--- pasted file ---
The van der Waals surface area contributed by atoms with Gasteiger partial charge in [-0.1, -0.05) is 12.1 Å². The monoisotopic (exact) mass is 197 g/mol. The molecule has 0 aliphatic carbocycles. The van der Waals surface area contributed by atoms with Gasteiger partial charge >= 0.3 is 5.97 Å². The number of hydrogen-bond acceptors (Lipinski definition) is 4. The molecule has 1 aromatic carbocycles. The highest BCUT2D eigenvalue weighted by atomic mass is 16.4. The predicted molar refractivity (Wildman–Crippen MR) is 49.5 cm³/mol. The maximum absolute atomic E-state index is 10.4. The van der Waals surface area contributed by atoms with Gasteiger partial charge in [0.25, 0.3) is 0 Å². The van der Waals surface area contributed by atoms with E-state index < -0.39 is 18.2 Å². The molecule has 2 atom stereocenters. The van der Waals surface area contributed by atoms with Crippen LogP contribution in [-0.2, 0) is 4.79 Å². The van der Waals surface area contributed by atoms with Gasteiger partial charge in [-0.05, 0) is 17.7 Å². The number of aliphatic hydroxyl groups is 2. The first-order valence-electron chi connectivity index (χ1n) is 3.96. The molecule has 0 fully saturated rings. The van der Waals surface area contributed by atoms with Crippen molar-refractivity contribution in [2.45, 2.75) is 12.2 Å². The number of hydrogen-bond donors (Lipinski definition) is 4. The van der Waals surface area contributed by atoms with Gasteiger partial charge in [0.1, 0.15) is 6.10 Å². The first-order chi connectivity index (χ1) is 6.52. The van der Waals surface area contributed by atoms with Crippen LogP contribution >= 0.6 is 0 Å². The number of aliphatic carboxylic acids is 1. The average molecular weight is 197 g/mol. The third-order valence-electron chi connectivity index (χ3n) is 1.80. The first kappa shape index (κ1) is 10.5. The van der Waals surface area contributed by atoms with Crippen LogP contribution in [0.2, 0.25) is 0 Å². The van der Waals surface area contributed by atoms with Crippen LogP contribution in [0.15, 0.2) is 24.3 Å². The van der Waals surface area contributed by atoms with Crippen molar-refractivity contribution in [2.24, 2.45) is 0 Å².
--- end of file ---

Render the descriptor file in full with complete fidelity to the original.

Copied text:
The van der Waals surface area contributed by atoms with Gasteiger partial charge in [-0.1, -0.05) is 12.1 Å². The monoisotopic (exact) mass is 197 g/mol. The molecule has 0 aliphatic carbocycles. The van der Waals surface area contributed by atoms with Gasteiger partial charge >= 0.3 is 5.97 Å². The number of hydrogen-bond acceptors (Lipinski definition) is 4. The molecule has 1 aromatic carbocycles. The highest BCUT2D eigenvalue weighted by atomic mass is 16.4. The predicted molar refractivity (Wildman–Crippen MR) is 49.5 cm³/mol. The maximum absolute atomic E-state index is 10.4. The van der Waals surface area contributed by atoms with Gasteiger partial charge in [0.25, 0.3) is 0 Å². The van der Waals surface area contributed by atoms with E-state index < -0.39 is 18.2 Å². The molecule has 2 atom stereocenters. The van der Waals surface area contributed by atoms with Crippen LogP contribution in [-0.2, 0) is 4.79 Å². The van der Waals surface area contributed by atoms with Gasteiger partial charge in [-0.05, 0) is 17.7 Å². The number of aliphatic hydroxyl groups is 2. The first-order valence-electron chi connectivity index (χ1n) is 3.96. The molecule has 0 fully saturated rings. The van der Waals surface area contributed by atoms with Crippen molar-refractivity contribution in [2.45, 2.75) is 12.2 Å². The number of hydrogen-bond donors (Lipinski definition) is 4. The van der Waals surface area contributed by atoms with Gasteiger partial charge in [0.1, 0.15) is 6.10 Å². The first-order chi connectivity index (χ1) is 6.52. The van der Waals surface area contributed by atoms with Crippen LogP contribution >= 0.6 is 0 Å². The number of aliphatic carboxylic acids is 1. The average molecular weight is 197 g/mol. The third-order valence-electron chi connectivity index (χ3n) is 1.80. The first kappa shape index (κ1) is 10.5. The van der Waals surface area contributed by atoms with Crippen LogP contribution in [0.2, 0.25) is 0 Å². The van der Waals surface area contributed by atoms with Crippen LogP contribution in [0.15, 0.2) is 24.3 Å². The van der Waals surface area contributed by atoms with Crippen molar-refractivity contribution in [2.24, 2.45) is 0 Å².